The veteran interviewer had been hospitalized with Covid-19 in late 2020.
The broadcast journalist Larry King, known for his in-depth interviews and signature style, has died at age 87. His production company, Ora Media, announced King’s death in a statement posted to Twitter Saturday morning.
King died at Cedars-Sinai Medical Center in Los Angeles, according to the Twitter statement. A cause of death was not given. King had been admitted to the hospital with Covid-19 symptoms in December 2020.
King hosted Larry King Live on CNN for 25 years. More recently, he hosted Larry King Now and Politicking with Larry King on Hulu and RT America. These were produced by Ora TV, which he co-founded with the Mexican billionaire investor Carlos Slim.
“For 63 years and across the platforms of radio, television and digital media, Larry’s many thousands of interviews, awards, and global acclaim stand as a testament to his unique and lasting talent as a broadcaster,” reads the statement. “Larry always viewed his interview subjects as the true stars of his programs, and himself as merely an unbiased conduit between the guest and audience.”
King became iconic for his preferred interview style: Long exchanges in which he asked straightforward questions in a raspy, Brooklyn accent. According to a CNN remembrance broadcast Saturday morning, King interviewed more than 50,000 people across 60 years, including US presidents, world leaders, celebrities, athletes, and more esoteric people like psychics, conspiracy theorists, and those convicted of crimes.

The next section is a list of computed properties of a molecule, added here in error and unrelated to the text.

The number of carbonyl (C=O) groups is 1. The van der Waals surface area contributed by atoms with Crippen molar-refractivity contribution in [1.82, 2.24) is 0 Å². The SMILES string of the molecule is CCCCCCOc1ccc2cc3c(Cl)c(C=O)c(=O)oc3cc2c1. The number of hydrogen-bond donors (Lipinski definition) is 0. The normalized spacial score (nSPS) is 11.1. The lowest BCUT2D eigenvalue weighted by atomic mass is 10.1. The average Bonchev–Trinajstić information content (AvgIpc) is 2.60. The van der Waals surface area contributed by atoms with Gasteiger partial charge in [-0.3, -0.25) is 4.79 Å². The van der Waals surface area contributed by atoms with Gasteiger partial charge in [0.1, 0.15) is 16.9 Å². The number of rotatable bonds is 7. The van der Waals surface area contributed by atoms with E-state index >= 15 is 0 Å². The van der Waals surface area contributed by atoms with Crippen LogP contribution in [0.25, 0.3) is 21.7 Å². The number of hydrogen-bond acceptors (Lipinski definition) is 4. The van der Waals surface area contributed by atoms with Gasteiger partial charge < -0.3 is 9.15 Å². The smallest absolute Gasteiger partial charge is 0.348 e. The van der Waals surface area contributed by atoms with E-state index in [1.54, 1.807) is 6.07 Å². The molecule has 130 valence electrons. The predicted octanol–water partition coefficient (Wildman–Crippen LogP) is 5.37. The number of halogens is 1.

And he was perhaps equally known for his bold sartorial choices — he was rarely seen without his signature suspenders, often paired with a bright shirt and colorful necktie.
King was born Lawrence Harvey Zeiger to Jewish immigrant parents in 1933 in Brooklyn, New York; he began his career in radio. After changing his name, King worked first in local markets in the Miami area, before joining a national radio broadcast with the now-defunct Mutual Broadcasting System in 1978. The Larry King Show aired there until 1994.
In 1985, he joined CNN and launched Larry King Live, a show that made him a household name and regularly had viewership of over one million people per night.
Guests on that show frequently made news. Oprah Winfrey called on then-Sen. Barack Obama to run for president on his program in 2006. And in 1992, the billionaire Ross Perot said in an interview with King that he would run for president if his supporters could land him on the ballot in all 50 states. Perot went on to run upstart populist campaigns in both 1992 and 1996.
The final broadcast of Larry King Live took place on December 10, 2010. King launched Ora TV in 2012.
Over the years, he was married eight times to seven women and had five children. Two of his children died in August of 2020. King was unmarried at the time of his death.
He also had health issues, including quintuple heart bypass surgery following a heart attack in 1987. More recently, he underwent surgery to remove a cancerous lung tumor in 2017, and had a stroke in 2019 that left him occasionally using a wheelchair.
Nevertheless, he pledged never to retire.
On Twitter, fellow broadcasters and other supporters paid tribute to King as news of his death spread.
Just heard the awful news about Larry King. He taught me so much. He was a true mensch. He probably even taught me that word.
So long pal, thanks for all the laughs. Say hi to Rickles. #RIPLarryKing
— Craig Ferguson (@CraigyFerg) January 23, 2021
Such a great headline about #LarryKing in NYT – it shows he had so much breadth..unlike some who can only interview one type of guest (eg politicians), Larry could interview ANYONE and he did and he interviewed EVERYBODY pic.twitter.com/bCCQO5fP6w
— Greta Van Susteren (@greta) January 23, 2021
Larry King was a Brooklyn boy who become a newsman who interviewed the newsmakers. He conducted over 50,000 interviews that informed Americans in a clear and plain way.
New York sends condolences to his family and many friends.
— Andrew Cuomo (@NYGovCuomo) January 23, 2021
Author: Anya van Wagtendonk